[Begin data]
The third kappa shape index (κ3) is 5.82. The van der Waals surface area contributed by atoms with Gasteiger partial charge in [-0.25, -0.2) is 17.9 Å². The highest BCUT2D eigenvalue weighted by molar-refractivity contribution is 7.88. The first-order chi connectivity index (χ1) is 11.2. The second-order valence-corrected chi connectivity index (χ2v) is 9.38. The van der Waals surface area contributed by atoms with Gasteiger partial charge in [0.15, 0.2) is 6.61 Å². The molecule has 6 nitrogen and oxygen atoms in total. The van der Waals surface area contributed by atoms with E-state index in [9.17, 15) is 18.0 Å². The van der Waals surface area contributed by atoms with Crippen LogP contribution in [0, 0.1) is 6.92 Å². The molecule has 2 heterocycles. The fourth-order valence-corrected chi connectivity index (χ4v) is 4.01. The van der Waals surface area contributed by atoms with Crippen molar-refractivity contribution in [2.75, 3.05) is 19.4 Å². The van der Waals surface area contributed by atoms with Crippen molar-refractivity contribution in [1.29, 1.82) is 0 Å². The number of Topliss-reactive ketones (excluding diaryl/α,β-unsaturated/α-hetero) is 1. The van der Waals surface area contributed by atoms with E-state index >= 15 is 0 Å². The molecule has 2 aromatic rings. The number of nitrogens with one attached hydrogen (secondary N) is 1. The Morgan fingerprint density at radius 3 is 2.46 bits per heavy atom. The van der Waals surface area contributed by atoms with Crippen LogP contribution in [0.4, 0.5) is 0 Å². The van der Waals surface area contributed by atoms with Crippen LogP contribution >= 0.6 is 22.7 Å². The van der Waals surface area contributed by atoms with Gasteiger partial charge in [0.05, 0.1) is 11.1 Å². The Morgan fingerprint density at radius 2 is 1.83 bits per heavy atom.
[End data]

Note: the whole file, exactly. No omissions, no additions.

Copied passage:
The third kappa shape index (κ3) is 5.82. The van der Waals surface area contributed by atoms with Gasteiger partial charge in [-0.25, -0.2) is 17.9 Å². The highest BCUT2D eigenvalue weighted by molar-refractivity contribution is 7.88. The first-order chi connectivity index (χ1) is 11.2. The second-order valence-corrected chi connectivity index (χ2v) is 9.38. The van der Waals surface area contributed by atoms with Gasteiger partial charge in [0.15, 0.2) is 6.61 Å². The molecule has 6 nitrogen and oxygen atoms in total. The van der Waals surface area contributed by atoms with E-state index in [9.17, 15) is 18.0 Å². The van der Waals surface area contributed by atoms with Crippen LogP contribution in [0, 0.1) is 6.92 Å². The molecule has 2 heterocycles. The fourth-order valence-corrected chi connectivity index (χ4v) is 4.01. The van der Waals surface area contributed by atoms with Crippen molar-refractivity contribution in [2.75, 3.05) is 19.4 Å². The van der Waals surface area contributed by atoms with Crippen molar-refractivity contribution in [1.29, 1.82) is 0 Å². The number of Topliss-reactive ketones (excluding diaryl/α,β-unsaturated/α-hetero) is 1. The van der Waals surface area contributed by atoms with E-state index >= 15 is 0 Å². The molecule has 2 aromatic rings. The number of nitrogens with one attached hydrogen (secondary N) is 1. The Morgan fingerprint density at radius 3 is 2.46 bits per heavy atom. The van der Waals surface area contributed by atoms with Crippen LogP contribution in [0.4, 0.5) is 0 Å². The van der Waals surface area contributed by atoms with Crippen LogP contribution >= 0.6 is 22.7 Å². The van der Waals surface area contributed by atoms with Gasteiger partial charge in [0.05, 0.1) is 11.1 Å². The Morgan fingerprint density at radius 2 is 1.83 bits per heavy atom.